In western literature, holding together a stable political system is an advantage. But it is also a high cost to the holders and comes at great sacrifice and discipline. The west (england and germany) has the most stable political system ever developed by man. But it comes at high cost. And people are no longer willing to pay that cost.

Thorsten Veblen and Joseph Schumpater were correct. The political class will inevitably destroy the civilization under democracy.


Capitalism Is A Political Concept

THIS IS FALSE: “capitalism is not a political concept” – Andrew J Galambos.

THIS IS TRUE: Capitalism is not a *rhetorical* concept that relies upon the process of debate for the purpose of decision-making about the use of resources within a geography. However, capitalism is a political concept, because it relies upon the **absence** of rhetorical debate for the purpose of decision-making about the use of resources in a geography. And it requires agreement upon the *absence* of authoritarian property definitions, and managerial administration of property and transactions. Any principle that requires unanimity of compliance in a population is by definition political.

Property rights require unanimity of compliance in a population. And creating those rights (albeit expressed differently in different cultures) is the purpose of government. Some governments create horrid property rights, others egalitarian. All nations have property rights of some sort. But few have individual property rights. And it’s individual property rights that permit economic calculation and incentives in a vast division of knowledge and labor.

Therefore Capitalism is a political concept even if it does not include a dependence upon the process of debate for the purpose of allocating resources. Capitalism is a process of utilizing and allocating resources and providing incentives to serve one another. It is a political concept. It simply does not depend upon the decision-making of politicians – managers. Even totalitarianism is a political process because some number of people must be incentivized to comply with the totalitarian edicts for the purpose of compelling those people who are non-compliant.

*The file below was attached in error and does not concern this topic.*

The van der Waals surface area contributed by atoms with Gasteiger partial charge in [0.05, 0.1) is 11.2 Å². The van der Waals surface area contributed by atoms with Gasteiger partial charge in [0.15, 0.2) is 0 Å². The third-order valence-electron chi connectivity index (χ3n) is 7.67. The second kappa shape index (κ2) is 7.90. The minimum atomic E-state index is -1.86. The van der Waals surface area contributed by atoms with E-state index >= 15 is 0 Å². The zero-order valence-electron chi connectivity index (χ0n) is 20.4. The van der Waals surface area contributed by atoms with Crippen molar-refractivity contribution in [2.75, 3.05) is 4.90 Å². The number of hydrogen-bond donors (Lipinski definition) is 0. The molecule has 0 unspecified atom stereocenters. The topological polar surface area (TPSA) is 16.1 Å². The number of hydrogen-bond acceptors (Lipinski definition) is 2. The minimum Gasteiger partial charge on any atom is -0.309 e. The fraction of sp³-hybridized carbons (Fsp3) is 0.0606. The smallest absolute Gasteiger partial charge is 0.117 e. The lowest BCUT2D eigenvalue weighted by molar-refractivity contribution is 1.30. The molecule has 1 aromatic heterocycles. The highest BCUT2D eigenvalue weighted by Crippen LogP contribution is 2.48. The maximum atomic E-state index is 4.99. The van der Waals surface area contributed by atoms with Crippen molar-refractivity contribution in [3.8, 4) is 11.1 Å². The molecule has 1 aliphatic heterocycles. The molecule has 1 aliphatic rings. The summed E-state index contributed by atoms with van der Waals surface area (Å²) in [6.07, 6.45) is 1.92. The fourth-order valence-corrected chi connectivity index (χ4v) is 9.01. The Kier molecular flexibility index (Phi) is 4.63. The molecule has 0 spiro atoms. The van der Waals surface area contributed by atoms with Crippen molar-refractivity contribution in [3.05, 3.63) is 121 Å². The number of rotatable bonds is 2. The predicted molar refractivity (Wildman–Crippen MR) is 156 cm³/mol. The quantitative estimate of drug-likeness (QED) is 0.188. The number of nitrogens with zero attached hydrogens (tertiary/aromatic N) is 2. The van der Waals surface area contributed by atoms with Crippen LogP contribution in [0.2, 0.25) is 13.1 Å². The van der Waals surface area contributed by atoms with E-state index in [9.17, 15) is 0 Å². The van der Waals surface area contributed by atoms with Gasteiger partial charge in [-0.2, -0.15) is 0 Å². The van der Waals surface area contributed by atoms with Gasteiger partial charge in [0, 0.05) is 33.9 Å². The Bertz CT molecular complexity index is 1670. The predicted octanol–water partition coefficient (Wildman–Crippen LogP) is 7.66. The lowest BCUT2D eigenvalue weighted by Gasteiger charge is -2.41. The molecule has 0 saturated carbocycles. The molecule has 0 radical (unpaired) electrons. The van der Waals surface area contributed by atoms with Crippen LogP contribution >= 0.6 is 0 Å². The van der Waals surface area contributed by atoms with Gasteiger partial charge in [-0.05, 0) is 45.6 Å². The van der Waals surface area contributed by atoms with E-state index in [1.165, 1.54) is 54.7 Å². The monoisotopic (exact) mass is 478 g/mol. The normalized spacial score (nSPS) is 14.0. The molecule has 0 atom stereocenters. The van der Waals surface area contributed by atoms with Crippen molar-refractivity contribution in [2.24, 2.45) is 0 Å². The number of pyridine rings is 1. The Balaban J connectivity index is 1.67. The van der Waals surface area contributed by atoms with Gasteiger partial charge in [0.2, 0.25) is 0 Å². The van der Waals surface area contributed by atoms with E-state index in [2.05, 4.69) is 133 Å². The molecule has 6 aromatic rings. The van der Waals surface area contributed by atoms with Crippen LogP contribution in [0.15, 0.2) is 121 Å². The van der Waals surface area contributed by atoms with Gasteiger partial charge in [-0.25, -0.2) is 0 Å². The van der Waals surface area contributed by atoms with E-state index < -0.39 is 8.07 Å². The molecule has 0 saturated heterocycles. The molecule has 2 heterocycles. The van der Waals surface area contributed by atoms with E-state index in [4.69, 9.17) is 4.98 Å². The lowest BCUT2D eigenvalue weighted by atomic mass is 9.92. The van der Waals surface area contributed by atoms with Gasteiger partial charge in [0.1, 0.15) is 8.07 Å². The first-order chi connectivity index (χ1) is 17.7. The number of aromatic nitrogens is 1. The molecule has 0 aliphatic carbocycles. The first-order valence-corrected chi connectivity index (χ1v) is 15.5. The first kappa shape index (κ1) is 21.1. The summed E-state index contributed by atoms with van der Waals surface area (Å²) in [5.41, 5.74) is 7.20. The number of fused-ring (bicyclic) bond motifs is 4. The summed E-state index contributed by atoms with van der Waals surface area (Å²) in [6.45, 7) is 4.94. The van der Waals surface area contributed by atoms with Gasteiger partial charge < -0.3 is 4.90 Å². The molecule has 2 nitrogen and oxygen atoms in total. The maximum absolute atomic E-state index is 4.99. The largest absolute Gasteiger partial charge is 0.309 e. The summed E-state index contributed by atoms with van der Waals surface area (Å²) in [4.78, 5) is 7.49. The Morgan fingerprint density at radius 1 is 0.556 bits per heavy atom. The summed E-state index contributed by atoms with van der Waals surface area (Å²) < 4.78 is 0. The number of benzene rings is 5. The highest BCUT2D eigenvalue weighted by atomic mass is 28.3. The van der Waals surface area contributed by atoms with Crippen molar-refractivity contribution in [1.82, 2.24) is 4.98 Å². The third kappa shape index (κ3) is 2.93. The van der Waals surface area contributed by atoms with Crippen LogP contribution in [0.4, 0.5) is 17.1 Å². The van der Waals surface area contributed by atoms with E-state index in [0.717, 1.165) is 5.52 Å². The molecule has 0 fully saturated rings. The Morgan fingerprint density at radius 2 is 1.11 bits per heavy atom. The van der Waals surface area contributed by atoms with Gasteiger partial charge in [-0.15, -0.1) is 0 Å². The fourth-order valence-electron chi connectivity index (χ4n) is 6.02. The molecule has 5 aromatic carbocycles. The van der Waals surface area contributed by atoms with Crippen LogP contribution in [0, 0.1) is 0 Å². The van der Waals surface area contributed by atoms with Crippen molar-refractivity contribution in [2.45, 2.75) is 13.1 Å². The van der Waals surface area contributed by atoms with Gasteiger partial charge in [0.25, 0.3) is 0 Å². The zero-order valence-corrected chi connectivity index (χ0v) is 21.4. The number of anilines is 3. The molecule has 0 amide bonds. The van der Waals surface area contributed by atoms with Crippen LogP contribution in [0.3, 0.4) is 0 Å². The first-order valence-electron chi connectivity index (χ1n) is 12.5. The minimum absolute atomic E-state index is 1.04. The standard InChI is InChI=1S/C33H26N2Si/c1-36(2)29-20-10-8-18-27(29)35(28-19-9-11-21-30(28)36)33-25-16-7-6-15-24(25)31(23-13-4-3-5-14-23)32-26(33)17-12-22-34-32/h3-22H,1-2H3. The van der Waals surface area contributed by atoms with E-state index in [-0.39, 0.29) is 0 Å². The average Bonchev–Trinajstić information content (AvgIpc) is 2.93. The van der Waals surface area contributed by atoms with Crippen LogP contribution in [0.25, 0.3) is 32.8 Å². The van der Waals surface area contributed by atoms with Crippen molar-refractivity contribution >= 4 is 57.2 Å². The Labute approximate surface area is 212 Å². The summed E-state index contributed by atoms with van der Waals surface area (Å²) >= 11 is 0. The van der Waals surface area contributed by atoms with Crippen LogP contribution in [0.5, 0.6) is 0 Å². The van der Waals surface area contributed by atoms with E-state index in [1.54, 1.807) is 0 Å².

The capitalist system simply acknowledges that the market is superior to both managerial socialism, authoritarianism, and classical republican rhetorical debate. Because the purpose of the market is to allow us to cooperate in large numbers WITHOUT debate when our minds are incapable of possessing sufficient knowledge, and we are not capable of coordinating actions in a vast division of knowledge and labor.

Nor is debate capable of providing the individual incentives needed for peaceful cooperation, since there is no ordered agreement on the use of resources in a population, nor can there be agreement on the use of resources other than under market prices.

This is the fundamental criticism of socialism that brought about its end. it is not that socialism is immoral. It is that it is IMPOSSIBLE for people to cooperate, to calculate, and to possess incentives for increasing production that then causes decreases in prices by any other means, whether rhetorical or dictatorial. – CD.

We have given up on socialism, which means the destruction of private property. We have instead, adopted redistributive socialism, which treats all property as collective, and where individual property is a temporary right for the purpose of cooperating and coordinating, and where rights to commissions on the use of property are determined by the state.

This democratic socialism is simply a slower way of destroying a civilization than individual property rights.